Explore one of Au Sable Forks' can't-miss destinations
What happens when you combine great shopping, a passion for art and history, a small town full of creativity, and two delightful, wonderful women? That amazing alchemy has gifted the Whiteface Region — and the town of Au Sable Forks in particular — with Arts & Antiques, a distinctive shop filled with an array of antiquities, Adirondack art, and the sound of delighted laughter. Owned and operated by friends, artists, and passionate antique collectors Susan Cassevaugh and Julie Robards, Arts & Antiques is a true gem, perfect for browsing, chatting, and learning. If you're keen on browsing through history or shopping for something distinctive, you'll find a haven here. Good luck not spending the whole day!
An array of treasures
Because Susan and Julie have extensive knowledge on everything pottery and china, jewelry, painting, toys, furniture, and more, the selection of antiques and works of art for sale in the shop is beautifully curated and the variety offers something for many, from lovers of the 18th century to all you mid-century modernists, from those who simply like to have something old and unusual to those who see something that might remind them of their past (hello, vintage toys!).
My grandmother was partial not to having one perfect set of matching dishes, but rather enjoyed finding single plates or bowls that she was simply struck by the beauty of and I know there are many out there who feel the same. The range of styles, patterns, and colors of the china and pottery at Arts & Antiques means that it's easy to find something you'd like to take home to brighten your table, match your 1930s kitchen, or cheer up your cheerios.
We all have certain toys we especially loved when we were children, whether it was a baby doll, model train, or a much-loved and much-battered board game. For most of us, those toys eventually find their way to another house, or perhaps get lost in the attic, not to be seen again for decades. If you're really lucky, you might still have one or two favorite things that you're super glad your mom saved. One of the joys of a shop like Arts & Antiques is that you can travel back in time to childhood, to see toys and games you might have had yourself, or that might simply remind you of the fun you had when you were a kid. By the time I was a kid, a lot of my toys were plastic, but I still love seeing old tin toys, which must have delighted someone long ago.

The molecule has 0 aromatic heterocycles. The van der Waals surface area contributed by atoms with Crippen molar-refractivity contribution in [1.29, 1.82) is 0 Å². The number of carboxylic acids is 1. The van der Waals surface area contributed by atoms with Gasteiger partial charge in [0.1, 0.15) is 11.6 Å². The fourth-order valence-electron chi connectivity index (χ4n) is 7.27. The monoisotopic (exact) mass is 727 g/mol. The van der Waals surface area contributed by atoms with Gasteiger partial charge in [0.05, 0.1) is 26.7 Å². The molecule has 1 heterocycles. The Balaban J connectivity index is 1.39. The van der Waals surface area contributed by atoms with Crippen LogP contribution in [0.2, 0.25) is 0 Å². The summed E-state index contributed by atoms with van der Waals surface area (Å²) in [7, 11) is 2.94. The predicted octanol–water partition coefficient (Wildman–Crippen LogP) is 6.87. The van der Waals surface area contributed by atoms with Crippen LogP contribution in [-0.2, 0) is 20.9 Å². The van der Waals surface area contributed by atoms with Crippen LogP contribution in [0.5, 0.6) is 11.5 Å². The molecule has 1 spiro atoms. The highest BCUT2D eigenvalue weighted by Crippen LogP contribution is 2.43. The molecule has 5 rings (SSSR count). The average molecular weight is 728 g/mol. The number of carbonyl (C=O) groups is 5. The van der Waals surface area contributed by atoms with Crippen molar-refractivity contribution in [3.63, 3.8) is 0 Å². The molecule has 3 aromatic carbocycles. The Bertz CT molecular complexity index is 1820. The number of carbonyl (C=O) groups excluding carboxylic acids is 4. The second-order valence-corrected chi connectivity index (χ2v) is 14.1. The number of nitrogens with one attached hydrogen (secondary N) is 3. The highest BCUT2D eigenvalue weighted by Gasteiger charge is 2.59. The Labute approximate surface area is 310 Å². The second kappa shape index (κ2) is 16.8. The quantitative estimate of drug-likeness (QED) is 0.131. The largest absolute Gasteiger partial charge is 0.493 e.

Of course, the shop isn't just china and toys. No, it's a wonderful collection of unique items that each tell a story, from old books to glassware, linens to paintings and photographs. Poke around the shop and find silver home decor, rustic Adirondack items, lamps, and beyond. You may find just what you need or something you never knew existed but have to have.
The best of the best
As wonderful the array of items, the highlight of the shop is undoubtedly Julie and Susan. Their charm, enthusiasm, and joie de vivre light up any room. They're business partners and dear friends, such that any conversation among the two of them is peppered with laughter, nudges from one to the other to tell a certain story, and finishing each other's sentences. They also love chatting with customers, whether you're new to vintage or an old hat (pun intended). Have an interest in royal history? (I do!) Julie can tell you all about how Queen Alexandra, daughter-in-law of Queen Victoria, popularized amethyst jewelry at a time when the family was largely in the black of mourning. Do you collect a certain type of china? Julie and Susan, who are both experts in different time periods, can help you learn more about the things you like, such as how to figure out how old a piece is, or whether it was made by hand or a machine.
Susan Cassevaugh is an Au Sable Forks native and well-known throughout the Adirondacks for her beautiful artwork. Susan showed a strong talent at an early age, a talent that was noticed at an early age by family friend, the renowned American artist and adventurer Rockwell Kent. Susan grew up surrounded by interesting people, including summer residents and the Kents, amid homes full of art and antiques. Kent himself collected first editions and kept an Alaskan kayak hanging from the ceiling inside his home, with Susan noting, "Rockwell's was like a museum." Guests at the house dined off china Kent had designed himself and it was he who persuaded Susan she should study art in college. That was a significant step, for it led to incredible experiences and development of her own art. A semester in Italy helped her learn about painting and the challenge of carefully preserving the art, while in New York City a restorer from the Louvre in Paris taught her conservation techniques. Susan still makes use of those techniques, as one of the aspects of her work that she does at the shop is clean and conserve art.